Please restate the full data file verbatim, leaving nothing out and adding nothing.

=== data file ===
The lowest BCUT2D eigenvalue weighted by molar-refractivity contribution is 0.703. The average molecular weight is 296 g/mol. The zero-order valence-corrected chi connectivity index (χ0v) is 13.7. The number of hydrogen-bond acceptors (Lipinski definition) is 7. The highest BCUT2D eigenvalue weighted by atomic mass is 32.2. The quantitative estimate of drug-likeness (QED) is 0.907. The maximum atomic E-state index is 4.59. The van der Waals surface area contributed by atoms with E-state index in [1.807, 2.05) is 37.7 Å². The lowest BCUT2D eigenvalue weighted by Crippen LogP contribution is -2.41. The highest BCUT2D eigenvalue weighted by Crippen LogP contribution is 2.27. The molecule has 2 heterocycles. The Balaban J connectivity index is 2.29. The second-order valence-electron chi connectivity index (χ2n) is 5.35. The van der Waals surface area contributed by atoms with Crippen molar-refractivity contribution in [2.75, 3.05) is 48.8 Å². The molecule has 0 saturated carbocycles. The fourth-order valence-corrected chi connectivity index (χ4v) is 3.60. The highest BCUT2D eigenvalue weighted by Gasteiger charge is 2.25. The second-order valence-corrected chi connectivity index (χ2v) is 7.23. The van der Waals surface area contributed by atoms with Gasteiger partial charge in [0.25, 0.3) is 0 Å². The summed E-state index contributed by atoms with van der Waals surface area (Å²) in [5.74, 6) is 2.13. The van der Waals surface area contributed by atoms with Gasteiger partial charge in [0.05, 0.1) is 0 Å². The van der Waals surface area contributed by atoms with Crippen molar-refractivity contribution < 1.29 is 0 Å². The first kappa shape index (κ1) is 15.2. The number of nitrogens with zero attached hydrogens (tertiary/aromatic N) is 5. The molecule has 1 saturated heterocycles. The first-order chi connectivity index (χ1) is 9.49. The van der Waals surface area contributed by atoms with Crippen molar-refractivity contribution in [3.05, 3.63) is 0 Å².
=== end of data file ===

The lowest BCUT2D eigenvalue weighted by molar-refractivity contribution is 0.703. The average molecular weight is 296 g/mol. The zero-order valence-corrected chi connectivity index (χ0v) is 13.7. The number of hydrogen-bond acceptors (Lipinski definition) is 7. The highest BCUT2D eigenvalue weighted by atomic mass is 32.2. The quantitative estimate of drug-likeness (QED) is 0.907. The maximum atomic E-state index is 4.59. The van der Waals surface area contributed by atoms with E-state index in [1.807, 2.05) is 37.7 Å². The lowest BCUT2D eigenvalue weighted by Crippen LogP contribution is -2.41. The highest BCUT2D eigenvalue weighted by Crippen LogP contribution is 2.27. The molecule has 2 heterocycles. The Balaban J connectivity index is 2.29. The second-order valence-electron chi connectivity index (χ2n) is 5.35. The van der Waals surface area contributed by atoms with Crippen molar-refractivity contribution in [2.75, 3.05) is 48.8 Å². The molecule has 0 saturated carbocycles. The fourth-order valence-corrected chi connectivity index (χ4v) is 3.60. The highest BCUT2D eigenvalue weighted by Gasteiger charge is 2.25. The second-order valence-corrected chi connectivity index (χ2v) is 7.23. The van der Waals surface area contributed by atoms with Gasteiger partial charge in [0.25, 0.3) is 0 Å². The summed E-state index contributed by atoms with van der Waals surface area (Å²) in [5.74, 6) is 2.13. The van der Waals surface area contributed by atoms with Gasteiger partial charge in [0.05, 0.1) is 0 Å². The van der Waals surface area contributed by atoms with Crippen molar-refractivity contribution < 1.29 is 0 Å². The first kappa shape index (κ1) is 15.2. The number of nitrogens with zero attached hydrogens (tertiary/aromatic N) is 5. The molecule has 1 saturated heterocycles. The first-order chi connectivity index (χ1) is 9.49. The van der Waals surface area contributed by atoms with Crippen molar-refractivity contribution in [3.05, 3.63) is 0 Å².